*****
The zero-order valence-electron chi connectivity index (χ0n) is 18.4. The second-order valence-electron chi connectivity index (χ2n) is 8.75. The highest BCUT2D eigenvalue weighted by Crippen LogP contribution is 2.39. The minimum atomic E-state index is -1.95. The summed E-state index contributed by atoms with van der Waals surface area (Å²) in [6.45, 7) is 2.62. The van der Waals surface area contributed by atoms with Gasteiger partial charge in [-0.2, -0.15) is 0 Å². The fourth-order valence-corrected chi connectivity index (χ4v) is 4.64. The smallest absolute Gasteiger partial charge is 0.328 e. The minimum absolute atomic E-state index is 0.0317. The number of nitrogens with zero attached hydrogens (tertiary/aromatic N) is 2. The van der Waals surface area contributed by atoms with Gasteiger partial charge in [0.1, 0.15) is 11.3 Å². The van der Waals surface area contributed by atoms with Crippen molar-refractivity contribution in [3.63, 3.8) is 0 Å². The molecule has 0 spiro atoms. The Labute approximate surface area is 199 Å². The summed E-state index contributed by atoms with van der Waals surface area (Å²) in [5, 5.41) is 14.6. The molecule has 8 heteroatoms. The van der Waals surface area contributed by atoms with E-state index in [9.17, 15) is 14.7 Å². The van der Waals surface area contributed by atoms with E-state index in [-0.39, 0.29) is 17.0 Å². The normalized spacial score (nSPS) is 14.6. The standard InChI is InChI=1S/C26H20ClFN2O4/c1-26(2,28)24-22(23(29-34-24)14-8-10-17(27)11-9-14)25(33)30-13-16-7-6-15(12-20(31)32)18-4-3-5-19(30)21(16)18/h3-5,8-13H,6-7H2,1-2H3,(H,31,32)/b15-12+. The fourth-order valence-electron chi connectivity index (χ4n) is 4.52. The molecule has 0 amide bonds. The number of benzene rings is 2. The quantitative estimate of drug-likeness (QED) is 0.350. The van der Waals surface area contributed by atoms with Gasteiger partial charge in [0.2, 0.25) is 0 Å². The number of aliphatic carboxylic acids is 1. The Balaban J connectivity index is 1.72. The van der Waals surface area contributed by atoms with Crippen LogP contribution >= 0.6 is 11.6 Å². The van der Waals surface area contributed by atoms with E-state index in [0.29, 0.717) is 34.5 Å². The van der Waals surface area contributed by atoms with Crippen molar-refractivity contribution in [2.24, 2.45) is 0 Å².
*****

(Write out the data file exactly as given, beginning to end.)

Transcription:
The zero-order valence-electron chi connectivity index (χ0n) is 18.4. The second-order valence-electron chi connectivity index (χ2n) is 8.75. The highest BCUT2D eigenvalue weighted by Crippen LogP contribution is 2.39. The minimum atomic E-state index is -1.95. The summed E-state index contributed by atoms with van der Waals surface area (Å²) in [6.45, 7) is 2.62. The van der Waals surface area contributed by atoms with Gasteiger partial charge in [-0.2, -0.15) is 0 Å². The fourth-order valence-corrected chi connectivity index (χ4v) is 4.64. The smallest absolute Gasteiger partial charge is 0.328 e. The minimum absolute atomic E-state index is 0.0317. The number of nitrogens with zero attached hydrogens (tertiary/aromatic N) is 2. The van der Waals surface area contributed by atoms with Gasteiger partial charge in [0.1, 0.15) is 11.3 Å². The van der Waals surface area contributed by atoms with Crippen molar-refractivity contribution in [3.63, 3.8) is 0 Å². The molecule has 0 spiro atoms. The Labute approximate surface area is 199 Å². The summed E-state index contributed by atoms with van der Waals surface area (Å²) in [5, 5.41) is 14.6. The molecule has 8 heteroatoms. The van der Waals surface area contributed by atoms with E-state index in [9.17, 15) is 14.7 Å². The van der Waals surface area contributed by atoms with E-state index in [-0.39, 0.29) is 17.0 Å². The normalized spacial score (nSPS) is 14.6. The standard InChI is InChI=1S/C26H20ClFN2O4/c1-26(2,28)24-22(23(29-34-24)14-8-10-17(27)11-9-14)25(33)30-13-16-7-6-15(12-20(31)32)18-4-3-5-19(30)21(16)18/h3-5,8-13H,6-7H2,1-2H3,(H,31,32)/b15-12+. The fourth-order valence-electron chi connectivity index (χ4n) is 4.52. The molecule has 0 amide bonds. The number of benzene rings is 2. The quantitative estimate of drug-likeness (QED) is 0.350. The van der Waals surface area contributed by atoms with Gasteiger partial charge in [0.2, 0.25) is 0 Å². The number of aliphatic carboxylic acids is 1. The Balaban J connectivity index is 1.72. The van der Waals surface area contributed by atoms with Crippen LogP contribution >= 0.6 is 11.6 Å². The van der Waals surface area contributed by atoms with E-state index in [0.29, 0.717) is 34.5 Å². The van der Waals surface area contributed by atoms with Crippen molar-refractivity contribution in [2.24, 2.45) is 0 Å².